Prep time: 20 minutes | Cooking time: 35 minutes
This recipe for simple clam chowder is great alternative to the higher fat versions that you may find in restaurants. By swapping out whole milk and heavy cream for fat free evaporated milk, you are able to enjoy a warm winter comfort without any of the guilt. This recipe also does not contain any added sodium, but definitely does not skimp on flavor! The inclusion of onion, celery, garlic, and thyme provide a plethora of flavor, while helping you maintain a lower daily intake of sodium. So settle down by the fire during these cold months and enjoy this clam chowder recipe provided by clinical dietitian Rachel Griffin, RD.
- 2 tablespoons extra virgin olive oil
- 2 cups chopped onion
- 1 1/4 cups chopped celery
- 1/2 teaspoon dried thyme
- 2 garlic cloves, minced
- 6 (6 1/2-ounce) cans chopped clams, undrained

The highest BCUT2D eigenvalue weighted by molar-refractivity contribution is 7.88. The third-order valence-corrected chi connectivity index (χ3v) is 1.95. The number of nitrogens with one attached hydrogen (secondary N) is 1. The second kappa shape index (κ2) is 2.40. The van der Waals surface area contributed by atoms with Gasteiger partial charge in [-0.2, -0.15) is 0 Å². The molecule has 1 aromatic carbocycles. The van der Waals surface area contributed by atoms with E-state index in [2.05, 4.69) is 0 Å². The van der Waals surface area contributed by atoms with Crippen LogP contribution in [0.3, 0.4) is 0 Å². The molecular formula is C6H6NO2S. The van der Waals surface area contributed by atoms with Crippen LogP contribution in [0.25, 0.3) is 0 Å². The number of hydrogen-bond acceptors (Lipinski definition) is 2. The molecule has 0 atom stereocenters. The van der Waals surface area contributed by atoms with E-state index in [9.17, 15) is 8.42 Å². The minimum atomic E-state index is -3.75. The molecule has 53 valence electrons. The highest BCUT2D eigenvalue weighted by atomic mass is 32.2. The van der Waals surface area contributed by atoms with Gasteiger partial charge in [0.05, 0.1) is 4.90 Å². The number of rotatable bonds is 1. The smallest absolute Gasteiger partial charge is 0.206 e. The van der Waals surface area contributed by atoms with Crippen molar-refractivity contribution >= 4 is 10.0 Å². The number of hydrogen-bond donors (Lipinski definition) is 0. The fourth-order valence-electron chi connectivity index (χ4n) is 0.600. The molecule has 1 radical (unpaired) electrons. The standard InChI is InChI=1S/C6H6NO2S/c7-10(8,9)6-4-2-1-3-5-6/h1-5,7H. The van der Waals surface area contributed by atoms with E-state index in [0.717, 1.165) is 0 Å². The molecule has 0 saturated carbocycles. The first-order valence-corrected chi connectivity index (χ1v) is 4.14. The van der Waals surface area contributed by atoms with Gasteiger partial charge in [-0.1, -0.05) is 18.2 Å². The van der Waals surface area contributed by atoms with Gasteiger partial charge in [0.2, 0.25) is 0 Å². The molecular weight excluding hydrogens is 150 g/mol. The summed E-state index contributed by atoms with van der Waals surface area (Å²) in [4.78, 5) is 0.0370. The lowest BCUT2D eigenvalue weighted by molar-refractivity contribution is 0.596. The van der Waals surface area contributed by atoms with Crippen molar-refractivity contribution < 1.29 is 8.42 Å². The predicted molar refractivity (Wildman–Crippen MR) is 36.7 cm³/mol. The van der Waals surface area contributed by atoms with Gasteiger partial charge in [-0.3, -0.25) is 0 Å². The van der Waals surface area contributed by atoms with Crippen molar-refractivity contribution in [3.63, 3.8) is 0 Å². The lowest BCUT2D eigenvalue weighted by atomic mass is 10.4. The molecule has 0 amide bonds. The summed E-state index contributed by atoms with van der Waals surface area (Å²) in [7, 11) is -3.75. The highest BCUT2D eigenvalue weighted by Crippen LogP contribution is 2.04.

- 5 cups diced peeled baking potato (about 1 pound)
- 4 (8-ounce) bottles clam juice
- 1 bay leaf
- 2 (12-ounce) cans fat-free evaporated milk
- 1/2 cup all-purpose flour
1. Heat olive oil over medium heat in the bottom of a dutch oven or large soup pot. Add onion, celery, thyme, and garlic to the oiled pan; cook 4 minutes or until vegetables are tender.
2. Drain clams, reserving liquid. Set clams aside in a bowl to be added to the soup later. Add clam liquid, potatoes, clam juice, and bay leaf to pan; bring to a boil. Reduce heat, and simmer 15 minutes or until potato is tender. Discard bay leaf.
3. Combine milk and flour, stirring with a whisk until smooth. Add flour mixture to pan; bring to a boil. Cook 12 minutes over medium heat or until thick, stirring constantly (milk/flour mixture burns and sticks to the pan very easily). Add clams; cook 2 more minutes. Serve warm in soup mugs and enjoy! This soup can be paired with whole grain bread and a tossed salad or fresh fruit for a hearty and healthful meal.
Makes roughly 12, 1 cup servings.
Fat (g): 2.9
Saturated Fat (g): 0.6
Cholesterol (mg): 67
Carbohydrates (g): 27.9
Fiber (g): 2.9
Protein (g): 28.5
Sodium (mg): 475
-Submitted by Rachel Griffin, RD, Clinical Dietitian. Adapted from Cooking Light magazine, January 2008.